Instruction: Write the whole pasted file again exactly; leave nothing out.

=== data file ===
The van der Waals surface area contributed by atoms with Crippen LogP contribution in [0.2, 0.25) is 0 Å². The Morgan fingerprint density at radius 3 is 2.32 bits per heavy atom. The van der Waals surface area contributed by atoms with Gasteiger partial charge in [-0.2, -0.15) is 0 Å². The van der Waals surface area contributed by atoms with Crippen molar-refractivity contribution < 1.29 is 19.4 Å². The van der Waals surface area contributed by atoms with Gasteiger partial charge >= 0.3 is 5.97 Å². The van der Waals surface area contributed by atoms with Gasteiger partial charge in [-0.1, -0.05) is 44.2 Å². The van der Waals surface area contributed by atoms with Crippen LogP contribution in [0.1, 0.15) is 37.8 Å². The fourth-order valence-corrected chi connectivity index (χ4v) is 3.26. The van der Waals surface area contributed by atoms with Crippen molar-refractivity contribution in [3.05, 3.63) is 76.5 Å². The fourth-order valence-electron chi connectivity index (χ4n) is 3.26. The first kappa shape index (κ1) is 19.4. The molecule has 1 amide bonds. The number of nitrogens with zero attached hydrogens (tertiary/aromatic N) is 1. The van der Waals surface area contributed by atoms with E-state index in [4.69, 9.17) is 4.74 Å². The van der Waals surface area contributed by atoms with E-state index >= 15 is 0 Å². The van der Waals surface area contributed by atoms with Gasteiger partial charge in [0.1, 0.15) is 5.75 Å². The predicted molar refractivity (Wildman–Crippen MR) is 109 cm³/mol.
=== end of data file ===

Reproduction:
The van der Waals surface area contributed by atoms with Crippen LogP contribution in [0.2, 0.25) is 0 Å². The Morgan fingerprint density at radius 3 is 2.32 bits per heavy atom. The van der Waals surface area contributed by atoms with Gasteiger partial charge in [-0.2, -0.15) is 0 Å². The van der Waals surface area contributed by atoms with Crippen molar-refractivity contribution < 1.29 is 19.4 Å². The van der Waals surface area contributed by atoms with Gasteiger partial charge >= 0.3 is 5.97 Å². The van der Waals surface area contributed by atoms with Gasteiger partial charge in [-0.1, -0.05) is 44.2 Å². The van der Waals surface area contributed by atoms with Crippen LogP contribution in [0.1, 0.15) is 37.8 Å². The fourth-order valence-corrected chi connectivity index (χ4v) is 3.26. The van der Waals surface area contributed by atoms with Crippen molar-refractivity contribution in [3.05, 3.63) is 76.5 Å². The fourth-order valence-electron chi connectivity index (χ4n) is 3.26. The first kappa shape index (κ1) is 19.4. The molecule has 1 amide bonds. The number of nitrogens with zero attached hydrogens (tertiary/aromatic N) is 1. The van der Waals surface area contributed by atoms with E-state index in [4.69, 9.17) is 4.74 Å². The van der Waals surface area contributed by atoms with E-state index >= 15 is 0 Å². The van der Waals surface area contributed by atoms with Gasteiger partial charge in [0.1, 0.15) is 5.75 Å². The predicted molar refractivity (Wildman–Crippen MR) is 109 cm³/mol.